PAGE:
n, admit it, I won’t tell anyone. Don’t you think, if you’re being honest with yourself, that London would be a better place if we weren’t the financial capital of the world?
Just imagine it. Houses in Chelsea and Hampstead would become affordable to mere mortals – anyone for Cheyne Walk? The Flaming Ferraris, the £45,000 dinner bills, the red braces, basement swimming pools, inequality and even sexism itself would be banished. Bonuses would no longer make you green with envy, because they would just be a faded, painful memory, like over-the-counter derivatives.
The housing crisis – permanently solved as Canary Wharf and the Gherkin are all turned into surprisingly affordable flats. Second-hand Aston Martins picked up for a song by key workers as City traders pawn them off, and tables available once more at Chez Nicos. The bankers got their just deserts, with a whole industry of spivs given the Nick Leeson lesson. A mass exodus to Frankfurt, New York or Singapore? Bring it on. Bliss would it be in that dawn to be alive. But to be young, very heaven!
It is true that as a young trendy lefty economics correspondent of the Observer covering London and Frankfurt vying for the crown in the 1990s, I used to enjoy shocking people by saying that I wished Frankfurt would win so I could afford to buy a house.
It was a joke, of course, but it was surprising how many people nodded vigorously in agreement. And they still would. There is no doubt that many people don’t really want London to continue to be the financial capital of the world. It is a strain of thought that underlies much debate about financial services, but is so shy it only usually comes out in polite society as a question. If you warn in a broadcast interview that London’s position as a financial services capital is threatened, then quick as a flash you are asked: “What’s the problem with that?”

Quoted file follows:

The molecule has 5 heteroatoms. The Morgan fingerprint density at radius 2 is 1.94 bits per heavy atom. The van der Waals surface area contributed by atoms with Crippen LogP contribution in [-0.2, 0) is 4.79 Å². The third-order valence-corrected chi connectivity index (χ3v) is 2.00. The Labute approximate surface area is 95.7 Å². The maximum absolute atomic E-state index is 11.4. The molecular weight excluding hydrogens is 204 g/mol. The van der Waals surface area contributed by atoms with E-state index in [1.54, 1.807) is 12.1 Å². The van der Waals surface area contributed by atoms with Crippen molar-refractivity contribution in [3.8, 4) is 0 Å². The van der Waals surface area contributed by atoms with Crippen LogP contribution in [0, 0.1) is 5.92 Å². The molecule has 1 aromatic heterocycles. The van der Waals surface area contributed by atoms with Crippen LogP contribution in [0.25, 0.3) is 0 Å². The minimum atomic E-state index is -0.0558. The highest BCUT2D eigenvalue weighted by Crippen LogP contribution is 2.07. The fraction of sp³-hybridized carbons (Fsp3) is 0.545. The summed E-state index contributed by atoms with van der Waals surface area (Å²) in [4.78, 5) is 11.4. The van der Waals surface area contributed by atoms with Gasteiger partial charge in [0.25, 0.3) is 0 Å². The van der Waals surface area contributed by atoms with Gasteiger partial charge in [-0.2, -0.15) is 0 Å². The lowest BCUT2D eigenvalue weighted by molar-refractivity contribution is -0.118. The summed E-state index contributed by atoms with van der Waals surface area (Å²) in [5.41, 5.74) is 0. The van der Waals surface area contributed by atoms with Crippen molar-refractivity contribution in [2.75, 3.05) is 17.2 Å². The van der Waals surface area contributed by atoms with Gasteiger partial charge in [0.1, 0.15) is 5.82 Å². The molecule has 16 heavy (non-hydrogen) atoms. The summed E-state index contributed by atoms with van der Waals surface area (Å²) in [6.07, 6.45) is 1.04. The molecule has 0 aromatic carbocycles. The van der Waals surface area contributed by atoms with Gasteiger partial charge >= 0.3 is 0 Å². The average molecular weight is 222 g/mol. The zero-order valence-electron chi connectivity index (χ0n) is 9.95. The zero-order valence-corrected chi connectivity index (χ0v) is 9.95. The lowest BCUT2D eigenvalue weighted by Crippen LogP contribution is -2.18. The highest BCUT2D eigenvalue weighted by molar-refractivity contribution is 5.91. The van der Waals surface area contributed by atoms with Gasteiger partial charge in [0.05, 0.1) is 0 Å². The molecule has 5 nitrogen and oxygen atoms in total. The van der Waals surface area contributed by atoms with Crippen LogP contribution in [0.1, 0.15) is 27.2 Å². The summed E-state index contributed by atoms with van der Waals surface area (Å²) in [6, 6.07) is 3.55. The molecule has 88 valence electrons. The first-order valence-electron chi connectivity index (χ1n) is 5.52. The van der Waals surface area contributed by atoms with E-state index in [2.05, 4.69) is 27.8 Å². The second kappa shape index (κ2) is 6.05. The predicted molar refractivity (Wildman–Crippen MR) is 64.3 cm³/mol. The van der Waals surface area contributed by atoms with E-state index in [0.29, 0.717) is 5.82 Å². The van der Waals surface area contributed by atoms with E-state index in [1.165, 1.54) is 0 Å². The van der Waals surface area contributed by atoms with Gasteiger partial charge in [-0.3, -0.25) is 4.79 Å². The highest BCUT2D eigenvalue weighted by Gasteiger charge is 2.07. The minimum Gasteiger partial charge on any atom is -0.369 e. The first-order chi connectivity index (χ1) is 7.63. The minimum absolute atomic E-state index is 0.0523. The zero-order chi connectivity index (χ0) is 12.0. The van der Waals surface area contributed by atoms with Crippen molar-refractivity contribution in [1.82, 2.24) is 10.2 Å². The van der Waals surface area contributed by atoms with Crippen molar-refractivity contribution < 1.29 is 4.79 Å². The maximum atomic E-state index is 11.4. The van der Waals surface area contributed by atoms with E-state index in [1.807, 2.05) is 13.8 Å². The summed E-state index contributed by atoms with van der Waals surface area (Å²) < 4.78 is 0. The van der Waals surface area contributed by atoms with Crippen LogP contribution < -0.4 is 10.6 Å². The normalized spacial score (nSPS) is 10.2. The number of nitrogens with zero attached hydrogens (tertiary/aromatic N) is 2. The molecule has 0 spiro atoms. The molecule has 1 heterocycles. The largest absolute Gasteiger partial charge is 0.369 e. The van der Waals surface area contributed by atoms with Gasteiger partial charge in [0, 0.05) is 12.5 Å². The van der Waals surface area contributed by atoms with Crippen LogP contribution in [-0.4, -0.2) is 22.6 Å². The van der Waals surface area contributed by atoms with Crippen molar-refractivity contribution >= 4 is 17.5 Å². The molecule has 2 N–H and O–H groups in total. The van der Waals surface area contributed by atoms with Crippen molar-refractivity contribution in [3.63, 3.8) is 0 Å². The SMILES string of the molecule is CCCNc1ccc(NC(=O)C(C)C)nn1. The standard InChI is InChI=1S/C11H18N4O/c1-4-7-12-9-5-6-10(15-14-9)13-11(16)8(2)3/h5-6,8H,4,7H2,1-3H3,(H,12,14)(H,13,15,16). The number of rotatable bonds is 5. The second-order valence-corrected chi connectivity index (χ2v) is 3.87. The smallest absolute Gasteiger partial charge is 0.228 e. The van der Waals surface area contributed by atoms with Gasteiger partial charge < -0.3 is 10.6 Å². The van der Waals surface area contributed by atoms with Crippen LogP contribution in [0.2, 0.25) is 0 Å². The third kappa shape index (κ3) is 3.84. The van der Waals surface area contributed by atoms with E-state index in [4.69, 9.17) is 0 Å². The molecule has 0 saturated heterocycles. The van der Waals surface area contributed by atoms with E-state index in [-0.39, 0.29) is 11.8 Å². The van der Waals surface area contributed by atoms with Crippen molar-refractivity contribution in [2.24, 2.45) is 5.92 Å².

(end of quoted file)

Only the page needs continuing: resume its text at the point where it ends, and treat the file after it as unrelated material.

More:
Only militant unions and their more green-eyed fellow travellers openly say we don’t want the bankers here. But many mainstream politicians are pretty sympathetic to the idea that we need fewer bankers. Just listen to their rhetoric – when they indulge in banker bashing, do they balance it by saying that of course we mustn’t overreact and it is in our interests that London must retain its position as a financial capital? Only a few notable exceptions – such as the Chancellor – do.
I trust – gentle reader of City A.M. – that I don’t need to rehearse with you the reasons why we should want London to remain the world’s financial capital (except to mention the £60bn paid in tax, and the 1m UK jobs).
But persuading the rest of the country that we should want this is fundamental to reaching a new settlement over financial services. If people secretly want bankers to leave, then they are never going to worry about bashing them too hard while they are still here. If they ain’t leaving, the medicine ain’t working, is the thinking.
It is essential that the public, commentariat, and political class support the principle of London remaining a global financial capital. And that means bankers must worry about public opinion. Before the crisis it didn’t really matter if they followed the Millwall strategy – “no one likes us, but we don’t care”. Bankers may not worry about what the public think, but the politicians who dictate tax and regulation do. Financial services companies shouldn’t stick their heads in the sand, but should embrace the British public.
Once we decide as a country that our clear, unequivocal long term goal is that we want London to remain as a financial services capital, then all else follows. Taxation and regulation won’t be the products of short-term domestic political tactics, but of a long term strategy of ensuring that London has a competitive and predictable regime that will encourage global financial services companies to invest here. Out goes unilateral punitive action, replaced by an internationally co-ordinated response.
The global banking chiefs based in New York or Shanghai, recoiling in horror at the banker bashing in London that is unparalleled in any other financial centre, ask us this simple question when they are making their investment decisions: “Does London actually want to retain its position?”
So go on: say you want London to remain a global financial capital. You know that you do. Now we just need to persuade the doubters that they should too.
• Anthony Browne is policy director for the Mayor of London, Boris Johnson. His regular weekly City A.M. column starts on Thursday.